On Friday, February 21, the first ever benefit show hosted by Fashion For Freedom, a group that focuses on raising awareness for victims of sex trafficking, was held at Simmons College in Boston. Ayana Auborg, 19, and Adebukola Ajao, 19, are both students of the Colleges of the Fenway, a network of six neighboring Boston-based colleges in the Fenway area. While juggling their academic pursuits, together they planned the event which combined a fashion show featuring high-profile local designers with spoken word poems and music to aid Amirah Boston, a local nonprofit organization dedicated to the care of exploited women. By the end of the night they had raised over $500. I sat down with both Auborg and Ajao to talk about the Fashion For Freedom event and what inspired them to get involved.
What inspired the idea for Fashion For Freedom?
Ayana: Last spring, I read a book called Half the Sky. The book carefully shares true stories that highlight gender oppression, in its many forms, around the globe. The book not only addresses the oppression of women and girls but also the resistance and action of steps already taken to create more opportunities. I was inspired by their stories of transformation, which is often overlooked when raising awareness. That is the ultimate message that I hope people take away from this show. That a victim can become a survivor and a survivor can become a leader. Yet, we must work together to support this transformation.
Tell me more about the organization.
Ayana: Fashion For Freedom began as a project to raise awareness about sex trafficking and forced prostitution in Boston. We are not an organization, but a collection of student groups and individuals who are concerned about this violation of human rights and dignity.
Why are you passionate about this cause?
Ayana: Sexual exploitation of girls and women in this country looks the same as it does around the globe, but people never really think of it that way. Sex trafficking is a domestic problem that is hurting the lives of many young people in this very city. What makes matters worse is that the sex trade affects mainly marginalized groups like indigenous people, people of color, L.G.B.T.Q. and low-income youth. We are passionate about this issue because we are young women of color and have a connection with our brothers and sisters in bondage.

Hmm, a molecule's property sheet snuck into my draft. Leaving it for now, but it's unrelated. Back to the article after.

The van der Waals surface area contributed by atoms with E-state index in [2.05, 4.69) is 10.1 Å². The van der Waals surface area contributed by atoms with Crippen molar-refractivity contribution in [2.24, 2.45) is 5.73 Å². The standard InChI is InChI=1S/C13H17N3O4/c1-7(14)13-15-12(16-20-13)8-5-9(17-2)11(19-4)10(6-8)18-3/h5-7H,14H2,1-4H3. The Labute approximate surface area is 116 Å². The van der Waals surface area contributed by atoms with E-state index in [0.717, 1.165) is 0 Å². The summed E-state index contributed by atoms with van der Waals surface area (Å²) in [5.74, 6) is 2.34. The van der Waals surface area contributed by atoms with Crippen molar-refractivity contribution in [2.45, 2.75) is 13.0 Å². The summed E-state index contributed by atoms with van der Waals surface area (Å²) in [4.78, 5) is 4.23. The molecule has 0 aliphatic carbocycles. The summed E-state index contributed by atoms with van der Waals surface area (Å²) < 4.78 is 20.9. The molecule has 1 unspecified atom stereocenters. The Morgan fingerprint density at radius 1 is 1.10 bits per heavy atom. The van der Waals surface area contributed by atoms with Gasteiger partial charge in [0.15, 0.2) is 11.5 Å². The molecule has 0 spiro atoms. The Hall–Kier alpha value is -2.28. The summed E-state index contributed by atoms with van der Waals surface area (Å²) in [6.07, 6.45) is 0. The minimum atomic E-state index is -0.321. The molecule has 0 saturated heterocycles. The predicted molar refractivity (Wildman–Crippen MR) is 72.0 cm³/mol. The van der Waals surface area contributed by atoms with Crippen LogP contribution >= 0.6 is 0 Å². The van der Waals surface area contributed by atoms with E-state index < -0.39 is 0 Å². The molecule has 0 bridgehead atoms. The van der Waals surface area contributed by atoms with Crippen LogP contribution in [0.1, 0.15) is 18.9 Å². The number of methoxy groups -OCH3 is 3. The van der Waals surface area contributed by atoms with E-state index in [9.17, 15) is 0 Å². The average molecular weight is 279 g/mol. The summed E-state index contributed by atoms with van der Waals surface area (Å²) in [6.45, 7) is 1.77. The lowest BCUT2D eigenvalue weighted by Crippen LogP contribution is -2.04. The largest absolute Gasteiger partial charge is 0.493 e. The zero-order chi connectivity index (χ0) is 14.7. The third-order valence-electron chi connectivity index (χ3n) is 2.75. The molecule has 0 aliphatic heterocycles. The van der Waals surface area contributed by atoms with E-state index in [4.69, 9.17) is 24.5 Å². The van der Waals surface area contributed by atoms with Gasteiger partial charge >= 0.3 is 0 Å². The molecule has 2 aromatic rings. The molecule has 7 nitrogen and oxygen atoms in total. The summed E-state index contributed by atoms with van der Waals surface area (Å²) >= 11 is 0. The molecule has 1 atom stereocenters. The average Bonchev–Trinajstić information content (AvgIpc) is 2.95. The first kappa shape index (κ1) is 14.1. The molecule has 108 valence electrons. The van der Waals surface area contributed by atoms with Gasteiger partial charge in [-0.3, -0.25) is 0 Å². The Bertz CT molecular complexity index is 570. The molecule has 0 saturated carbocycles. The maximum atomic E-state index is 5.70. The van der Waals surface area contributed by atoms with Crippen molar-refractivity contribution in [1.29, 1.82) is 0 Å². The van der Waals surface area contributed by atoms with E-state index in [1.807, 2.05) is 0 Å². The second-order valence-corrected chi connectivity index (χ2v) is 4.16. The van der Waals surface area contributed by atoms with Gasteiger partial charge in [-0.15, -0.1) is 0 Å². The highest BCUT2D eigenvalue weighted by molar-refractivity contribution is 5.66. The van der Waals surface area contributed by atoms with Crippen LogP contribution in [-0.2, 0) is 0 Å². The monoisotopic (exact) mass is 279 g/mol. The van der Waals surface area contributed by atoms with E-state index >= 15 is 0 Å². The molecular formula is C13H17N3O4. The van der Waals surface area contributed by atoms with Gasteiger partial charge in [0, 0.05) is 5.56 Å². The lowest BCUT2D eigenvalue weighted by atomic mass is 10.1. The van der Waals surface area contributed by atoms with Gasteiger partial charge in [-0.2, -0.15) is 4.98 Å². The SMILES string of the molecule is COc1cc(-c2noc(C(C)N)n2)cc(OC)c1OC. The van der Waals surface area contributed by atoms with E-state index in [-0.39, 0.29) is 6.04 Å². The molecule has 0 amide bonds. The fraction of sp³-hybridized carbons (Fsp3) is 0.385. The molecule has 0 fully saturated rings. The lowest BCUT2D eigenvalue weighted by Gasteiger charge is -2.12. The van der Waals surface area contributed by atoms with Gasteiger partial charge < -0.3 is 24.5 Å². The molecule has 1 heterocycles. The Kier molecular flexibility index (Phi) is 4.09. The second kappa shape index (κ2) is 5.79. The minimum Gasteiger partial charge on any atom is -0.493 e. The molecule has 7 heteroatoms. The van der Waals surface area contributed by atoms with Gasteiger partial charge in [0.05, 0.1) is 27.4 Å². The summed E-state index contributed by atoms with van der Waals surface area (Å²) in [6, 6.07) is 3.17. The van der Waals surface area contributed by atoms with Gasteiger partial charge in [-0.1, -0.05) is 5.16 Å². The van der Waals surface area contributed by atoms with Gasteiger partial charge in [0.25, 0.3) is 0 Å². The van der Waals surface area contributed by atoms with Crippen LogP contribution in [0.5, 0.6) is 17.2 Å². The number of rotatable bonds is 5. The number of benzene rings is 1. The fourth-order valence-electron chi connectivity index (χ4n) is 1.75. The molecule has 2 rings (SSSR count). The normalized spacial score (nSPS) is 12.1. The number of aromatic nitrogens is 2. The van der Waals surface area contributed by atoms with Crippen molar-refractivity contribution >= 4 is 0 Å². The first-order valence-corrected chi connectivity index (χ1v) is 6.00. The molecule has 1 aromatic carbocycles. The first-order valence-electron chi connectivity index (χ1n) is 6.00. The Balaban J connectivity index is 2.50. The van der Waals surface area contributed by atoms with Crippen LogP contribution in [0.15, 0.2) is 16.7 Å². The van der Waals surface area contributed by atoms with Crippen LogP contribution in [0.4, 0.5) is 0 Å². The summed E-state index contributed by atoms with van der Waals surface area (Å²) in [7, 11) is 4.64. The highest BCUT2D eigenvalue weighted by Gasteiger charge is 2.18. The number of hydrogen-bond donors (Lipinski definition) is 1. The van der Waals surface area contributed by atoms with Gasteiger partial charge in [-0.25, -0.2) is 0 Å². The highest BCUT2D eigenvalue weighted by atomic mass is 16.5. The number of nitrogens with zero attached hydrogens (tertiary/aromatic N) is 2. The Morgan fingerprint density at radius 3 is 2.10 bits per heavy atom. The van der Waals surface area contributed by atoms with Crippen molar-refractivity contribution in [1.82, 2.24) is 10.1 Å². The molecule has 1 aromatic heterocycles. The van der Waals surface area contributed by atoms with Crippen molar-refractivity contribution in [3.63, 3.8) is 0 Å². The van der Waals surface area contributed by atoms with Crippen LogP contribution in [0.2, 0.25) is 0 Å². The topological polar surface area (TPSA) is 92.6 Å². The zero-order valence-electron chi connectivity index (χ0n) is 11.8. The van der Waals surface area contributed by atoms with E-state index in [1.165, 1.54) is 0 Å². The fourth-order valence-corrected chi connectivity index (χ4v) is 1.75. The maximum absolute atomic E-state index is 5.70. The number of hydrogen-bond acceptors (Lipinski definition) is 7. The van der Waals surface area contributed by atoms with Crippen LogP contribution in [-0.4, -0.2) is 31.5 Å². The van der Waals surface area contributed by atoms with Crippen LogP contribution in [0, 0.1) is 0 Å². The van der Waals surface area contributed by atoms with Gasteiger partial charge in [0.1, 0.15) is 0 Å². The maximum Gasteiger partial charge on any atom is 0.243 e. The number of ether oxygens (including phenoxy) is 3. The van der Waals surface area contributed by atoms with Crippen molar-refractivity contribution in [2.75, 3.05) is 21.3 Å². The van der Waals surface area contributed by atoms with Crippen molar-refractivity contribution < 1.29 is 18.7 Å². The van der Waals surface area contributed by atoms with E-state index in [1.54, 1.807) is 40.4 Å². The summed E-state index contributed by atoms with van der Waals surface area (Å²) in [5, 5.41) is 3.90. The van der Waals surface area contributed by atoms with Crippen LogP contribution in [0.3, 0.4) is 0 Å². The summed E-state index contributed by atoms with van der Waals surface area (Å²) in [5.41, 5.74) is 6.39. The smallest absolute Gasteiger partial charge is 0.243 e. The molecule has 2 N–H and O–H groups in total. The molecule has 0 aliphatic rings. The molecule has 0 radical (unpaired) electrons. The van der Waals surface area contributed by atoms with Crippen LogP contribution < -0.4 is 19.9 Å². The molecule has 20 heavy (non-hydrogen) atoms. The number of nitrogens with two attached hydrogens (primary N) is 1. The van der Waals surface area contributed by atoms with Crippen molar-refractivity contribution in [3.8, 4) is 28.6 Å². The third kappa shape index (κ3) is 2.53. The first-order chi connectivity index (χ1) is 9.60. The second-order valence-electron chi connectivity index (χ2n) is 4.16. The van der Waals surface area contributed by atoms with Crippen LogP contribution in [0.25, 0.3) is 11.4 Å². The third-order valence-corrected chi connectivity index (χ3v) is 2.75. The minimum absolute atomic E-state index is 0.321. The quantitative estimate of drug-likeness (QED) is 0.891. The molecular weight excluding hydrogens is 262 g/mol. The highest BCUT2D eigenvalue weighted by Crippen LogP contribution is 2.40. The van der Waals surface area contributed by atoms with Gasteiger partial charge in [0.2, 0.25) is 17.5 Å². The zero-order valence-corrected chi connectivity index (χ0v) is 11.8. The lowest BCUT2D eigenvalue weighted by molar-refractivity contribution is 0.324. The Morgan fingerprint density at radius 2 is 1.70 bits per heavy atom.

Walk me through the events of the night.
Ayana: Fashion For Freedom will be divided into three phases where students will model “a walking transformation” through the use of clothes created by local designers. The clothes were designed to artistically illustrate the transformation from a victim of sexual exploitation to an empowered survivor. There will be three spoken word artists, who will introduce each phase to contribute to the narrative of the show. After the show, representatives from Amirah will lead a question and answer session about human trafficking and how they are confronting this problem in Massachusetts. The event will end with a small social, in which guests can interact with other community organizations that are working closely with this issue.
What was the process of planning this event like?
Ayana: Trial and error is immediately what comes to mind when I reflect on the process of planning this event. Nonetheless, our vision for the event has transformed into something greater than we had ever expected.
Adebukola: I agree. We definitely worked to the very last minute to make this show a success. The process was a beautiful struggle. We oftentimes had to do things by ourselves but it made us stronger and it allowed us to appreciate each other.
Where did the idea come from to speak to sex trafficking through fashion?
Ayana: We are well aware of how much the fashion industry exploits and degrades women and we wanted to use fashion, which is a form of art, to empower and reclaim identity. Often, the identity of those who are sexually exploited is stripped away from them. Our aim is to tell a story of transformation, which emphasizes survivor empowerment and the reclaiming of oneself. We hope this event will be a form of creative advocacy that will spark meaningful dialogue about what’s happening in our cities.
What are your highest hopes for the event?
Ayana: We want to make this a powerful night in the Colleges of the Fenway, for our peers as well as for young people living in the communities of Boston and Cambridge. Our highest hopes for this event is to bring different communities of people together to encourage action with the support of Amirah Boston. We hope that people will walk away thinking about how they can address this human rights issue in the work that they are already doing.
Would you ever consider making this an annual event if it goes well?
Ayana: Yes and no. I say yes because I would love to continue to raise awareness about sex trafficking and other systemic issues, which are related. However, I also don’t want to consume my time in event planning. I truly underestimated how long and challenging this process would be. I think it’s important that we do not get wrapped up in organizing events for people to just attend and then resume their normal lives. Instead, I hope to spend more of my time organizing with people who want to see the same changes as myself.
Adebukola: I would definitely strive to continue Fashion for Freedom as a movement, not necessarily a show. I would make smaller events that would address not only sex trafficking issues but issues dealing with marginalized people. It’s time to mobilize. Youth of today don’t want to sit at panels or lectures where people rant on about an issue. Youth need to be highly convinced nowadays before they join a movement and making this show is one of the strategies. Fashion for Freedom is entertaining but it’s going to hit them where it hurts, meaning people are going to leave heavy-hearted because these crimes against humanity have gone unpunished time and time again.